PIERRE, S.D. (KELO) — Another proposal for a tax cut — this time, for South Dakota homeowners, through a reduction in property taxes for K-12 schools — is moving forward in the Legislature.

The House Taxation Committee voted 13-0 Thursday to endorse HB-1043. The one-sentence bill would exempt the first $100,000 of assessed value on an owner-occupied home from the statewide general school levy.

The proposal came from the Legislature’s Study Committee on Property Tax Structure and Tax Burden last year. Republican Rep. Trish Ladner and Republican Sen. Jack Kolbeck are carrying the bill, which now heads to the House Appropriations Committee for further consideration.

That’s also where the House tax panel recently sent two other proposed tax cuts. One is a reduction of the state sales tax to 4% that Republican Rep. Chris Karr and Republican Sen. Ryan Maher brought. Another is the governor’s 0% state tax rate on groceries that Republican Rep. Mary Fitzgerald and Republican Sen. John Wiik are carrying.

The appropriations panel in the coming days will begin forming revenue estimates for the rest of this budget year that ends June 30 and the new budget year that starts July 1. State revenue through the first six months has come in $145.7 million more than the Legislature’s official forecast. What the appropriators decide will help steer legislators’ discussions on which of the three plans should be pursued.

Ladner told the tax committee that the property-tax cut would be about $350 for each owner-occupied home and save homeowners roughly $70 million to $80 million. She said the state-aid formula to K-12 schools would be adjusted to cover the amount. The Legislative Research Council is preparing an official estimate.

By comparison, Governor Kristi Noem’s cut would cost about $102 million and Rep. Karr’s reduction would cost about $170 million.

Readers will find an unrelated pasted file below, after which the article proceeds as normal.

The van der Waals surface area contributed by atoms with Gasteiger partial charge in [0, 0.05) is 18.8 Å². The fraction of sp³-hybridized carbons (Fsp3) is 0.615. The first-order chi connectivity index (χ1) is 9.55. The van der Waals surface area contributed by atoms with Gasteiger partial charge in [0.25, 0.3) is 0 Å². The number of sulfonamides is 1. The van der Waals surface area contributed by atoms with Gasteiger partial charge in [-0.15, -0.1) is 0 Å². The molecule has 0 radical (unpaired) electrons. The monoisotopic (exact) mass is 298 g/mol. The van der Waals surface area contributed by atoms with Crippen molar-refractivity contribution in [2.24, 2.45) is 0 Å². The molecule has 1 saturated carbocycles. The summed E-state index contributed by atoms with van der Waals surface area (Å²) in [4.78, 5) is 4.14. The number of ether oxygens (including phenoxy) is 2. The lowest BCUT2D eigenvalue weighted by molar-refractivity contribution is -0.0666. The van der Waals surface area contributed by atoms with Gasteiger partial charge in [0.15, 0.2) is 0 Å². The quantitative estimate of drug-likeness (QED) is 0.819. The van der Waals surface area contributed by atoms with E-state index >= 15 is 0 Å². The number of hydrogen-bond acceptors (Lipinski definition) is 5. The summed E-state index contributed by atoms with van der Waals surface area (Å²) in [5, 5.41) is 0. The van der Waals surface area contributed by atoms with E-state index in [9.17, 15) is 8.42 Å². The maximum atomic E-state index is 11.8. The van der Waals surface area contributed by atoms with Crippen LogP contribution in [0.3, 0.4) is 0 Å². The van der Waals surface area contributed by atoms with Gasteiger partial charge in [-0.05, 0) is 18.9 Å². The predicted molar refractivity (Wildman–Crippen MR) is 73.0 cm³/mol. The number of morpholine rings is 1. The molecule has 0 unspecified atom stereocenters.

“Schools and counties are held harmless,” Ladner said. “Other taxes are not changed.”

Testifying as opponents were Derek Johnson, from the governor’s Bureau of Finance and Management, and Jessica Filler, director of policy and legal services for Associated School Boards of South Dakota.

Filler indicated the impact might be higher. “That’s a huge hit to our schools, 70 to 90 million dollars in local effort that will be taken away.” She said schools districts would need to use opt-out levies because they can’t afford cuts if state aid isn’t increased the same amount.

“There is nothing in this bill that guarantees the state will put in more money,” Filler said.

Ladner disagreed. “It will be made up by (state) general funds the schools receive,” Ladner said. “The schools will not be harmed whatsoever.”

Testifying in support were Kolbeck as well as lobbyists for AARP, South Dakota Retailers, South Dakota Chamber of Commerce and Industry, and South Dakota Realtors.

Nathan Sanderson, the retailers executive director, said polling done for his association last year suggested that South Dakotans saw a greater need for a property-tax cut than a sales-tax cut. He said 49% thought their local property taxes were too high and 14% thought the state sales tax was too high.

“Of those three options that are here, we prefer the property-tax cut,” Sanderson said.

Republican Rep. Greg Jamison suggested the tax panel let the appropriators know which approach it favors. But Republican Rep. Kirk Chaffee, who chairs the tax panel, said the appropriators need to look at the numbers.

Republican Rep. Neal Pinnow called for the tax panel to send forward Ladner’s property-tax cut. He began as a “no” but changed his mind as he gathered more information. “If everything I heard is true, I think this could be good for South Dakota,” he said.